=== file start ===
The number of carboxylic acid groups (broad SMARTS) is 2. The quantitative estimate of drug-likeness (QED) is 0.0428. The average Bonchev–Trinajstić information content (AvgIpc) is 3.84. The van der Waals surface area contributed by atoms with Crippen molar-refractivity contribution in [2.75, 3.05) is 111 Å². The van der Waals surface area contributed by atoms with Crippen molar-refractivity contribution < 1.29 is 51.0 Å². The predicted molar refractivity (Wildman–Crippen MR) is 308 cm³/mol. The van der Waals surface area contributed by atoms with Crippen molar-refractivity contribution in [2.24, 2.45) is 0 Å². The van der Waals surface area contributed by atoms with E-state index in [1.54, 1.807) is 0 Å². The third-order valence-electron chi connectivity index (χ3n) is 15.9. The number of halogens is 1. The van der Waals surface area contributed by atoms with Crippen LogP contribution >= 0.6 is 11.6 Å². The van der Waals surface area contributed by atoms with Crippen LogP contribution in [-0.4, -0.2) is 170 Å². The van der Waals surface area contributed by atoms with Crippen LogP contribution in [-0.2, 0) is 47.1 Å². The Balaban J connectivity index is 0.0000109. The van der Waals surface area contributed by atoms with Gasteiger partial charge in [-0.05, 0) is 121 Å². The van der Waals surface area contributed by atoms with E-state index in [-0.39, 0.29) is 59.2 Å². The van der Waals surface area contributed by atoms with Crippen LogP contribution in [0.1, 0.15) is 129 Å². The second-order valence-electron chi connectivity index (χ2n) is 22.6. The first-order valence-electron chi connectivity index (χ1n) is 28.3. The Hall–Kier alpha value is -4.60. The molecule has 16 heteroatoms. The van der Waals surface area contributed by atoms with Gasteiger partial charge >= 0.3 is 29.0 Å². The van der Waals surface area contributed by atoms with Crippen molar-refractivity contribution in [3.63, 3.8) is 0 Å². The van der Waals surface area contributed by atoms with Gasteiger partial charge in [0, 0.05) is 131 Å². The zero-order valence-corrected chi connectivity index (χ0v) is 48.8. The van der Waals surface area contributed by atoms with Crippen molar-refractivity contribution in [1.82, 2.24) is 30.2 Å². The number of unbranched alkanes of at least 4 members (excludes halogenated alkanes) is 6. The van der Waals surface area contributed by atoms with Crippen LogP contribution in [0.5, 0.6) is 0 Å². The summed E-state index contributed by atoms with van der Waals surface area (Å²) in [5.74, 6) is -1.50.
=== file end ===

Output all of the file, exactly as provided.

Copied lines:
The number of carboxylic acid groups (broad SMARTS) is 2. The quantitative estimate of drug-likeness (QED) is 0.0428. The average Bonchev–Trinajstić information content (AvgIpc) is 3.84. The van der Waals surface area contributed by atoms with Crippen molar-refractivity contribution in [2.75, 3.05) is 111 Å². The van der Waals surface area contributed by atoms with Crippen molar-refractivity contribution < 1.29 is 51.0 Å². The predicted molar refractivity (Wildman–Crippen MR) is 308 cm³/mol. The van der Waals surface area contributed by atoms with Crippen molar-refractivity contribution in [2.24, 2.45) is 0 Å². The van der Waals surface area contributed by atoms with E-state index in [1.54, 1.807) is 0 Å². The third-order valence-electron chi connectivity index (χ3n) is 15.9. The number of halogens is 1. The van der Waals surface area contributed by atoms with Crippen LogP contribution >= 0.6 is 11.6 Å². The van der Waals surface area contributed by atoms with Crippen LogP contribution in [-0.4, -0.2) is 170 Å². The van der Waals surface area contributed by atoms with Crippen LogP contribution in [-0.2, 0) is 47.1 Å². The Balaban J connectivity index is 0.0000109. The van der Waals surface area contributed by atoms with Gasteiger partial charge in [-0.05, 0) is 121 Å². The van der Waals surface area contributed by atoms with E-state index in [-0.39, 0.29) is 59.2 Å². The van der Waals surface area contributed by atoms with Crippen LogP contribution in [0.1, 0.15) is 129 Å². The second-order valence-electron chi connectivity index (χ2n) is 22.6. The first-order valence-electron chi connectivity index (χ1n) is 28.3. The Hall–Kier alpha value is -4.60. The molecule has 16 heteroatoms. The van der Waals surface area contributed by atoms with Gasteiger partial charge >= 0.3 is 29.0 Å². The van der Waals surface area contributed by atoms with Crippen molar-refractivity contribution in [3.63, 3.8) is 0 Å². The van der Waals surface area contributed by atoms with Gasteiger partial charge in [0, 0.05) is 131 Å². The zero-order valence-corrected chi connectivity index (χ0v) is 48.8. The van der Waals surface area contributed by atoms with Crippen molar-refractivity contribution in [1.82, 2.24) is 30.2 Å². The number of unbranched alkanes of at least 4 members (excludes halogenated alkanes) is 6. The van der Waals surface area contributed by atoms with Crippen LogP contribution in [0.5, 0.6) is 0 Å². The summed E-state index contributed by atoms with van der Waals surface area (Å²) in [5.74, 6) is -1.50.